Poster Paper: Urban Heat Island Effect and Extreme Heat Event in Southern California

Friday, March 9, 2018
Burkle Lobby, First Floor (Burkle Family Building at Claremont Graduate University)

*Names in bold indicate Presenter

Mengdi Li, University of California, Irvine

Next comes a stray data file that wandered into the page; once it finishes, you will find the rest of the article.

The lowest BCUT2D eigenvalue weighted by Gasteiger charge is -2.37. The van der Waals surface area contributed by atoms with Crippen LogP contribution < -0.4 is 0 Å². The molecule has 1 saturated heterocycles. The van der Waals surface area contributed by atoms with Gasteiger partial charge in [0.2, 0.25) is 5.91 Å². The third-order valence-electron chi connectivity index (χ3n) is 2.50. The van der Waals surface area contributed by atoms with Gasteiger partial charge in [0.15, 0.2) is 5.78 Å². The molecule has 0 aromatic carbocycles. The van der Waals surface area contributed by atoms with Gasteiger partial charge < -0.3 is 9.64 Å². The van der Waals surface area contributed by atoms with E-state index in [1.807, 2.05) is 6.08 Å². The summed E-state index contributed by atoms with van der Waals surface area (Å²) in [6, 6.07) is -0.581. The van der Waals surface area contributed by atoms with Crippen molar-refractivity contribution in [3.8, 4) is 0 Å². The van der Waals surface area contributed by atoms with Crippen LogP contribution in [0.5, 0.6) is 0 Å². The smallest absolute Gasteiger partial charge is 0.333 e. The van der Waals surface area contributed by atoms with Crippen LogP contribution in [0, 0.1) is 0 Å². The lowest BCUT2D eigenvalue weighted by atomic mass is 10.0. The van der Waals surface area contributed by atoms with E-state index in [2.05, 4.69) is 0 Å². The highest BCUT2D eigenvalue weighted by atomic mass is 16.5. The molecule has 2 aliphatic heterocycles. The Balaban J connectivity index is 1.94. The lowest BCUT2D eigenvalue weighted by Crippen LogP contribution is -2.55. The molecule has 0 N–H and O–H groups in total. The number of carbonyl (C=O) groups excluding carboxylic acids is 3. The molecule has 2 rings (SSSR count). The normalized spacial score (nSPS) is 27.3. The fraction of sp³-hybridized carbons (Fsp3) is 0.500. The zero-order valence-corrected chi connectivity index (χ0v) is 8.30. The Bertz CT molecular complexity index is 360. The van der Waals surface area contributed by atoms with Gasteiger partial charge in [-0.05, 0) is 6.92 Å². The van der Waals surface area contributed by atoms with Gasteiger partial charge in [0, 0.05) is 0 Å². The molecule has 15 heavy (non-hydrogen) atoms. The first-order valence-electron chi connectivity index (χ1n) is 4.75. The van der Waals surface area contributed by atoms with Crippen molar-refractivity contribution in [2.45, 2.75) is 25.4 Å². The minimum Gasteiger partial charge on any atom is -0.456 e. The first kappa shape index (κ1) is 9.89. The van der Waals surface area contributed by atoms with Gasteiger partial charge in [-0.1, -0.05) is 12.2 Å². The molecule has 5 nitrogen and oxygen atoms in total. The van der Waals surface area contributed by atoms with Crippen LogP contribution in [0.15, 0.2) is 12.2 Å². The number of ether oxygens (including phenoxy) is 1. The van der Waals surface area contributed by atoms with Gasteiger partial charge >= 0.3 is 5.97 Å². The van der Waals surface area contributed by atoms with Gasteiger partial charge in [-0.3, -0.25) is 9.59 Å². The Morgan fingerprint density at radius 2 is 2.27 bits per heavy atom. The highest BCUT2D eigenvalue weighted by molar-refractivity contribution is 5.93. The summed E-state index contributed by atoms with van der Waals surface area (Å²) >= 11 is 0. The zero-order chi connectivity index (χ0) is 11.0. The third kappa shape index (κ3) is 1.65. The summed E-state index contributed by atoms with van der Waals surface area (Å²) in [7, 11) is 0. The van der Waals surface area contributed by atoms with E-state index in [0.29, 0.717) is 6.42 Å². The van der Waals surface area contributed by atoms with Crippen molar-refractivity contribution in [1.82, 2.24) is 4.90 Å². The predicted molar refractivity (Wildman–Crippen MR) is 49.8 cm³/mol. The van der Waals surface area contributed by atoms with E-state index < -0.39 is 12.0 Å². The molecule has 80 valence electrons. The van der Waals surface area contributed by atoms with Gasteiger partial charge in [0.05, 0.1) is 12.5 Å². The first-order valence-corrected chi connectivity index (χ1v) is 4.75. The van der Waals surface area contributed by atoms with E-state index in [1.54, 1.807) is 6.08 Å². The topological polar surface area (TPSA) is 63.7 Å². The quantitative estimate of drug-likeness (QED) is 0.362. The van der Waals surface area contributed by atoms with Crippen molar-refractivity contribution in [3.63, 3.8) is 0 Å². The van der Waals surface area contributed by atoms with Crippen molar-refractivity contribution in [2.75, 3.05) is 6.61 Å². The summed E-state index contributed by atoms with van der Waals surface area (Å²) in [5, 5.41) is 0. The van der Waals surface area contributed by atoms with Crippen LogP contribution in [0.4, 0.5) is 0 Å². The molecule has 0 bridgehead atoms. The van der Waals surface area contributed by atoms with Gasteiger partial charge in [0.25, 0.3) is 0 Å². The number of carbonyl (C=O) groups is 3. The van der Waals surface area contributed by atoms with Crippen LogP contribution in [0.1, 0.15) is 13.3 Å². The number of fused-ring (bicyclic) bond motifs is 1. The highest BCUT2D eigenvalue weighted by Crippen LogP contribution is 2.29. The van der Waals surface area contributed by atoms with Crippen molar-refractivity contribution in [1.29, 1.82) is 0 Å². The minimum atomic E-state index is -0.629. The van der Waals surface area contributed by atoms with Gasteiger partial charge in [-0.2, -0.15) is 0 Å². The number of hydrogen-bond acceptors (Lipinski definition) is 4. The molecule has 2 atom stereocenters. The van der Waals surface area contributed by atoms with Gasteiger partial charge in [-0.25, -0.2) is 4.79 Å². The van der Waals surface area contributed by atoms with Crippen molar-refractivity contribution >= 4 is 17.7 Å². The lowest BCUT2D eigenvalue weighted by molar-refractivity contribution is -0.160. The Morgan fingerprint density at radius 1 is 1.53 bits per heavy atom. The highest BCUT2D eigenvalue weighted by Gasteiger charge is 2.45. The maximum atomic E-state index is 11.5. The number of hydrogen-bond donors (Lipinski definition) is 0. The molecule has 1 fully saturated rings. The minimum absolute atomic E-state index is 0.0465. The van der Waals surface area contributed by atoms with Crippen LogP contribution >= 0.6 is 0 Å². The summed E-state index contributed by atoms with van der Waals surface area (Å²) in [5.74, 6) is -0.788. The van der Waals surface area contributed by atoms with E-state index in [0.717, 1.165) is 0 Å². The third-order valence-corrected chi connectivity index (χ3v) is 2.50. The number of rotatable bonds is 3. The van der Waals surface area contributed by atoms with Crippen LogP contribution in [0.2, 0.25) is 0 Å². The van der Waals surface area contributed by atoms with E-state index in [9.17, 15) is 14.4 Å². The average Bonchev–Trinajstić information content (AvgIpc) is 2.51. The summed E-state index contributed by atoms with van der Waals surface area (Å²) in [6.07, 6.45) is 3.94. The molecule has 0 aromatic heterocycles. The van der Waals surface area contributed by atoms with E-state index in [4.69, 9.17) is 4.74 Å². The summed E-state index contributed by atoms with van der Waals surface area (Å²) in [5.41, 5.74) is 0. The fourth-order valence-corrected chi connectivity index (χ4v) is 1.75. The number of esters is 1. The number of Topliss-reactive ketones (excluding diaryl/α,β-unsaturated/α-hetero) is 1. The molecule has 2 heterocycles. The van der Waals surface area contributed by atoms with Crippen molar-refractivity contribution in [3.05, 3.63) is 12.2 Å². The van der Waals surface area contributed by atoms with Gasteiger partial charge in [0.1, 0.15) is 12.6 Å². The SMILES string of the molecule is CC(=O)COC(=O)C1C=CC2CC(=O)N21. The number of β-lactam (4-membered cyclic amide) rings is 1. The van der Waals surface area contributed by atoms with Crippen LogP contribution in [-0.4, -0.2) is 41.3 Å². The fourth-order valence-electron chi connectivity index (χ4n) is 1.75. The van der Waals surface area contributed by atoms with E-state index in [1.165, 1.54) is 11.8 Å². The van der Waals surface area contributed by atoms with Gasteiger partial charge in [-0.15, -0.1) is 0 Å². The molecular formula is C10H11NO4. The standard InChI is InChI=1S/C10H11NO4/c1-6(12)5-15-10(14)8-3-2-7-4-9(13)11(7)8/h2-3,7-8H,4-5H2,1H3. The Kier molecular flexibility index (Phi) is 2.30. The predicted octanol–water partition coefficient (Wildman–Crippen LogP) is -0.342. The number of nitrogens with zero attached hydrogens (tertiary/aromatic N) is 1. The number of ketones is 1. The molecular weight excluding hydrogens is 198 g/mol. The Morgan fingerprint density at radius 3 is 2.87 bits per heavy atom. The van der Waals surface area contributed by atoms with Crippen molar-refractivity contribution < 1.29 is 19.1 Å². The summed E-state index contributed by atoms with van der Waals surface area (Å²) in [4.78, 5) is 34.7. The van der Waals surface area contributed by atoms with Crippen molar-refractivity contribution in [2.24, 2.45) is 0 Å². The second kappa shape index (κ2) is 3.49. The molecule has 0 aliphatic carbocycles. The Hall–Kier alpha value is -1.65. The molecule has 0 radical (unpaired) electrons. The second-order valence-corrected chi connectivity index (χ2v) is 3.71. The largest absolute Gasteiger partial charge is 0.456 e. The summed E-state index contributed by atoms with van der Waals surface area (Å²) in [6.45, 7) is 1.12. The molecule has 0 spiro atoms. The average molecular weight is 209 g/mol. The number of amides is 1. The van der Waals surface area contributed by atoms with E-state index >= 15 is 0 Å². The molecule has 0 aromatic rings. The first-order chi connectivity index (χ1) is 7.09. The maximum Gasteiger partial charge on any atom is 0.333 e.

Massive urbanization and intensified development activities have brought urban heat island effect (UHI) to many cities in Southern California by converting natural land cover to impervious dark artificial surfaces and urban settings that accumulate heat. UHI will negatively affect the living condition of people in Southern California by exaggerating extreme heat events and raising energy consumption during summer. This paper analyzed the spatial and temporal characteristics, the influence, the mitigation strategies of UHI as well as related public policies promoting this sustainable development approach. To analyze the distribution of UHI in the Los Angeles County (LA County) and Orange County (OC), the Moderate Resolution Imaging Spectroradiometer (MODIS) 8-day Land Surface Temperature (LST) in 2001, 2006 and 2011 were collected and averaged to derive monthly LST maps of each county. And then monthly LSTs were merged with respective land cover data in each year of National Land Cover Database (NLCD). Results showed that there was no temperature difference observed between developed and undeveloped area in North LA County, while UHI was detected in South LA County and OC and the largest temperature differences were in spring and summer. The average temperature differences between developed area and green space in 2001, 2006 and 2011 were 6 °F, 7 °F, and 6°F respectively in South LA County. The overall temperature difference between developed area and green space was around 4°F constantly in 2001, 2006 and 2011 in Orange County. Temperature differences among different development intensities were also considerable in South LA County and OC. In South LA County, high and medium development intensities associated with hottest temperature through year, followed by lower-intensive developed area, and then developed open space. In OC, temperature in higher-intensity developed area was warmer than lower-intensity developed area. UHI will exaggerate extreme heat events and will increase the rate of heat-related mortality in hot summer days. To quantify extreme heat event in LA County and OC, daily air temperature from 42 weather stations in 1961 to 2016 were collected and temperature threshold was defined as the 85th percentile of historical air temperature from 1961 to 1990. Extreme heat event happened more in inland cities than in coastal cities. From 1961 to 1995, the number of extreme heat event days in City of Irvine was always lower than that of City of Los Angeles. After 1995, the number of extreme heat event days in Irvine was almost the same with or even more than that in Los Angeles.